Janssen Pharmaceutical launched the Bridge to Employment (BTE) Program for 57 sophomores in Manatí and Gurabo, as part of its Early Talent Strategy to engage millennials with the life sciences manufacturing sector.
Janssen, which in Puerto Rico has two manufacturing sites, one in Gurabo and another in Manatí, submitted a proposal to BTE, a worldwide Johnson & Johnson program created in 1992 to help young people build solid futures by introducing them to a broad array of careers in science, technology and healthcare.
Johnson & Johnson partners with the FHI 360 to manage the program worldwide. ASPIRA is the nonprofit organization supporting the program for Janssen Puerto Rico.
“This is part of our credo to serve our communities, by helping young people realize they have access to a broader scope of careers as we introduce them to these fields and help them develop their leadership skills,” said Mario González, general manager of Janssen in Manatí.
The program provides mentoring and special attention to the selected students in science, technology, engineering and math education (STEM, for short) and follows their progress for three years until they graduate. Twenty-eight students were selected for the program from the Petra Corretejer School in Manatí and 29 from the Conchita Cuevas School in Gurabo. The program also focuses on developing self-esteem, leadership and collaboration among the selected students.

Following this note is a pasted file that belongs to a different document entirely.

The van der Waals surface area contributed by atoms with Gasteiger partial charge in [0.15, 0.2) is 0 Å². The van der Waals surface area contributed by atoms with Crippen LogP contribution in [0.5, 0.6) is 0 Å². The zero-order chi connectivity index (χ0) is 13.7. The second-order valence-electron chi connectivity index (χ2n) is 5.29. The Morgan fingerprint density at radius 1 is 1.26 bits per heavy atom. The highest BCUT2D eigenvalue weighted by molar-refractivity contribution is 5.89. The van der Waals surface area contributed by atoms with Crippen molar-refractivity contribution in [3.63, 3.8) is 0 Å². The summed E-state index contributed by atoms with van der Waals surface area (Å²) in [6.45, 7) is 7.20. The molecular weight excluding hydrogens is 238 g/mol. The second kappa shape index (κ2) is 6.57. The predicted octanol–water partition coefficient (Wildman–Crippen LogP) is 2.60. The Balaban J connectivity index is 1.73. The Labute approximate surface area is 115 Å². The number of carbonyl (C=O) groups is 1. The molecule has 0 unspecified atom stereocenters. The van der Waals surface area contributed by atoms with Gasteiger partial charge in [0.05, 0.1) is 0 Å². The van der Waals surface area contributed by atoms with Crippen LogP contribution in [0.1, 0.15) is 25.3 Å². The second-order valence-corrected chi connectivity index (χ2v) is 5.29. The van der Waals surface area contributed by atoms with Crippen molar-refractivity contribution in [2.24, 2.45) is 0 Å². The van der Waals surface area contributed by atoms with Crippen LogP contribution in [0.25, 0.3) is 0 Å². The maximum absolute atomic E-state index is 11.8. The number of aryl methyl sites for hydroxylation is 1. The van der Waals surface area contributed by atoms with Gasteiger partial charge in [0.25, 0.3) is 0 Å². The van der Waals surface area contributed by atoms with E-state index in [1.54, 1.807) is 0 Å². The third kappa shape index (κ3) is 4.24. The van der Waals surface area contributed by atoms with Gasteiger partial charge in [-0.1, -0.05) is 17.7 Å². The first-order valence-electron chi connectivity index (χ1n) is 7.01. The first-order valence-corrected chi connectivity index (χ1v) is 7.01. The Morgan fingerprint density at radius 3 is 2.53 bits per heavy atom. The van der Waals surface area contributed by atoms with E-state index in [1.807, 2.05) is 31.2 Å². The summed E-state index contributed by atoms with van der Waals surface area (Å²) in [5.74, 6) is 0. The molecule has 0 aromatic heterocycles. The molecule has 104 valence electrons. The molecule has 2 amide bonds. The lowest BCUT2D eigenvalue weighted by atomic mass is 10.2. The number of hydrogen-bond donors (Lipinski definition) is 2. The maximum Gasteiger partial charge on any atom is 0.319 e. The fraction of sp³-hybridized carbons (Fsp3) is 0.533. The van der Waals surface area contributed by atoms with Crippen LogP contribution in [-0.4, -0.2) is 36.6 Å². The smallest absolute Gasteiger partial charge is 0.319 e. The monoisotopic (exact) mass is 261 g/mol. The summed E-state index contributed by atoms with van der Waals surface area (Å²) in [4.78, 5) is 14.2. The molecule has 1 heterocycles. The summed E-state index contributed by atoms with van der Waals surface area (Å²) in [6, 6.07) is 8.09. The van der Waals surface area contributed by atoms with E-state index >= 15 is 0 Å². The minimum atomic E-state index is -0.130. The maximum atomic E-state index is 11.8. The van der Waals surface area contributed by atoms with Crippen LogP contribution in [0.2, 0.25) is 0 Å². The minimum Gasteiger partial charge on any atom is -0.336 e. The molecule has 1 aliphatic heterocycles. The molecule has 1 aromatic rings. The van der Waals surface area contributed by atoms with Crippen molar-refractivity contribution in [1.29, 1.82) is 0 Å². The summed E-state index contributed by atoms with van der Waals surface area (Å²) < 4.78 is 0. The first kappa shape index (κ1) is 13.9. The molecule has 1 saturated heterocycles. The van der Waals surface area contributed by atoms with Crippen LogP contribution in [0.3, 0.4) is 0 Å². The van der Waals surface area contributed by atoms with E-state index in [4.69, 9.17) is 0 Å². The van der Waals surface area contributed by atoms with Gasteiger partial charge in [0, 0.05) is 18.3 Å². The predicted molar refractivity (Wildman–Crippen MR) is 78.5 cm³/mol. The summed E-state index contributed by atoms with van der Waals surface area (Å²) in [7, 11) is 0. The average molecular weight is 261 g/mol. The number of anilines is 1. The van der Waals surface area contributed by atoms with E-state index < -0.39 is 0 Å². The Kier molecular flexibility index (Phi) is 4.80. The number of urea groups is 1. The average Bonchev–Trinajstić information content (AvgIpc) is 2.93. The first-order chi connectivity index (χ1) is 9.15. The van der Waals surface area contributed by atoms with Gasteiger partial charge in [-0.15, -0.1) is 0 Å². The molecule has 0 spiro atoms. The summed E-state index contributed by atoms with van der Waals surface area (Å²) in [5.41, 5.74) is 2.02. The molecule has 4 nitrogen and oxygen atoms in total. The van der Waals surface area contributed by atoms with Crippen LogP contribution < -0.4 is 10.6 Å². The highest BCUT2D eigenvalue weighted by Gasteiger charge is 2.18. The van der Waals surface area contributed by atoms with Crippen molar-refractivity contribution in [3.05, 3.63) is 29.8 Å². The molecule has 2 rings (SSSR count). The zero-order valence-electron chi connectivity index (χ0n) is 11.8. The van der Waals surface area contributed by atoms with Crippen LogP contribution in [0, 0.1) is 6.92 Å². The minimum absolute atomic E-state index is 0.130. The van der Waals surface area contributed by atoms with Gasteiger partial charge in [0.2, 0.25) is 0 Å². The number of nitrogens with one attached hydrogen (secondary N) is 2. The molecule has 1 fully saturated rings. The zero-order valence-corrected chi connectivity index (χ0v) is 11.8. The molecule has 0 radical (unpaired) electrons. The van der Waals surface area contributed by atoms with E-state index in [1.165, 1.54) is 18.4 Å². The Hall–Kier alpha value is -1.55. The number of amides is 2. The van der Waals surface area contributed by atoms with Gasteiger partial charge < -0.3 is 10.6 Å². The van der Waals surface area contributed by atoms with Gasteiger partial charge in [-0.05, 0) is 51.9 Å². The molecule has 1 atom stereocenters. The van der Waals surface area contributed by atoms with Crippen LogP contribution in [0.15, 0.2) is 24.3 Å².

“We are strengthening Puerto Rico’s capacity in STEM, which will not only enhance the resources available to continue bolstering the Life Sciences industry in Puerto Rico but provide the island with new talent for economic growth,” said John O’Hara, general manager of the Janssen site in Gurabo.
Pact with Education
Janssen reached an agreement with the Department of Education to launch the BTE program for the selected public school students, company officials said.
“Both the government as well as the private sector recognize that education is fundamental in order to have sustainable economic development for Puerto Rico. For that purpose, the relationship between the Department of Education and industry needs to strengthened so that during this period of economic recovery we may stimulate the insertion of our students in the global labor market in a more agile and efficient manner,” said Education Secretary, Rafael Román.
“That is why this accord with Janssen Pharmaceutical is of such importance since it allows us to promote development strategies and implementation tactics that may address the gaps that our youth may have in gaining access to the university system and to the labor market,” he said.
The program includes the collaboration of the Department of Education, the University of Puerto Rico in Río Piedras, ASPIRA and Janssen employees who will serve as volunteer mentors.
The program was launched with a ceremony in Guaynabo and a workshop for the students.